Coroner Dr. Thomas Noguchi, who conducted the autopsy, claims that misplacement of samples has never happened in another case before or since. In his memoir Coroner, he also states that it was "highly likely" that Monroe's death was suicide. He concedes, however, that no trace of the barbiturates Monroe reportedly took were found in her mouth, stomach, or intestines. This has led some theorists to suggest that Monroe had been rendered unconscious by a person or persons unknown (for instance via chloral hydrate) and that a drug overdose had been administered by intravenous injection or by rectal suppository
John W. Miner's 'tapes' assertion
On August 5, 2005 the Los Angeles Times published an account of Monroe's death by former Los Angeles County prosecutor John W. Miner, who was present at the autopsy. Miner claims that she was not suicidal, and offered as proof his notes on audio tapes she had supposedly recorded for Greenson and that Greenson had played for him. Greenson's widow told the Times that her husband never mentioned any such tapes, which, if they ever existed, have been lost or destroyed, so there is no way to verify Miner's story.
The CBS 48 Hours investigations
In April, 2006, CBS's 48 Hours uncovered newly released FBI files that referred to a dinner party at actor Peter Lawford's beach home. Among those in attendance were Marilyn Monroe and President John F. Kennedy. Monroe had been married to playwright Arthur Miller, who had many communist friends in and out of the Hollywood and political circle. Monroe also had known associations with suspected mafiosi through her relationships with Joe DiMaggio and Frank Sinatra.
In the summer of 1962, Monroe had visited Mexico on a shopping trip, which had led the FBI to further investigate her for communist associations. Other FBI files mentioned her relationship, or non-relationship with the Kennedy brothers (John F. Kennedy and Robert F. Kennedy). Further in the broadcast, newly discovered audio tapes led some to speculate that perhaps Monroe's death was not suicide--but perhaps an accidental overdose-related suicide. The broadcast hypothesized that Marilyn was over-ingesting barbiturates while talking on the phone with Lawford.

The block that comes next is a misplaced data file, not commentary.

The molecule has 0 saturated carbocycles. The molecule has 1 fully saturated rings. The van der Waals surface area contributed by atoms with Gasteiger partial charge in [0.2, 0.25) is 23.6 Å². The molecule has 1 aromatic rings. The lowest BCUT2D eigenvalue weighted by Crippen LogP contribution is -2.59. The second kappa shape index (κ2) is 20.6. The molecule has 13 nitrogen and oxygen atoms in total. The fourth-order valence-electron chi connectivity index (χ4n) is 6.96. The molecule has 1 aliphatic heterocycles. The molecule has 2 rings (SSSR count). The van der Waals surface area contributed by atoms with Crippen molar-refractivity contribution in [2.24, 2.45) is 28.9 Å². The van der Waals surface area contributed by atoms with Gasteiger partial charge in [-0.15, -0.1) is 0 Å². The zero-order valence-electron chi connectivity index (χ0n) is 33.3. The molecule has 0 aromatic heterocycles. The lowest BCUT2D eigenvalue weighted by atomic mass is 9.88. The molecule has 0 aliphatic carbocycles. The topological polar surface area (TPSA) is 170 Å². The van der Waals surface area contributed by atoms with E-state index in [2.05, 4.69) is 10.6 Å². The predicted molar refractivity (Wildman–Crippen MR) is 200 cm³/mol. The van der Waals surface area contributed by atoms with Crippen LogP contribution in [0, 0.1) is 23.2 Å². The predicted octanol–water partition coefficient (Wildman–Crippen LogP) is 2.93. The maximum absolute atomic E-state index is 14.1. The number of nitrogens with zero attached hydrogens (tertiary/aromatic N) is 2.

Most try to make a case for murder due to her connection with the Kennedy family and the sometimes strange and unprofessional relationships between Monroe and her psychiatrist, Dr. Ralph Greenson; the housekeeper he hired for Monroe, Mrs. Eunice Murray; and her personal publicist, Pat Newcomb, who was hired by the Kennedys immediately following Monroe's death.
Up to four hours passed between the discovery of her body and the phone call to the Los Angeles Police Department. Jack Clemmons, the first officer on the scene, claimed that when he entered the home, Mrs. Murray was doing laundry, Monroe's room was very tidy, as though it had been cleaned prior to his arrival, and her body looked posed. In Clemmons's words, "She was face down, her arms at her side, like a soldier at attention, a phone under her torso."
Clemmons said that Dr. Greenson kept pointing to rows of pill bottles lined up neatly on her nightstand, and saying as if rehearsed, "She must have taken all of these." Simmons said that no typical signs of drug overdose were present, namely foaming of the mouth or twisting of the body due to convulsions. The police report mentioned a broken bedroom window and glass on the floor, to which Murray claimed was the only access to the locked room. Lividity (settling of blood) in various parts of the body suggested that the body had been moved as well. Those who spoke with her in the days prior to her death would describe an upbeat, optimistic Monroe.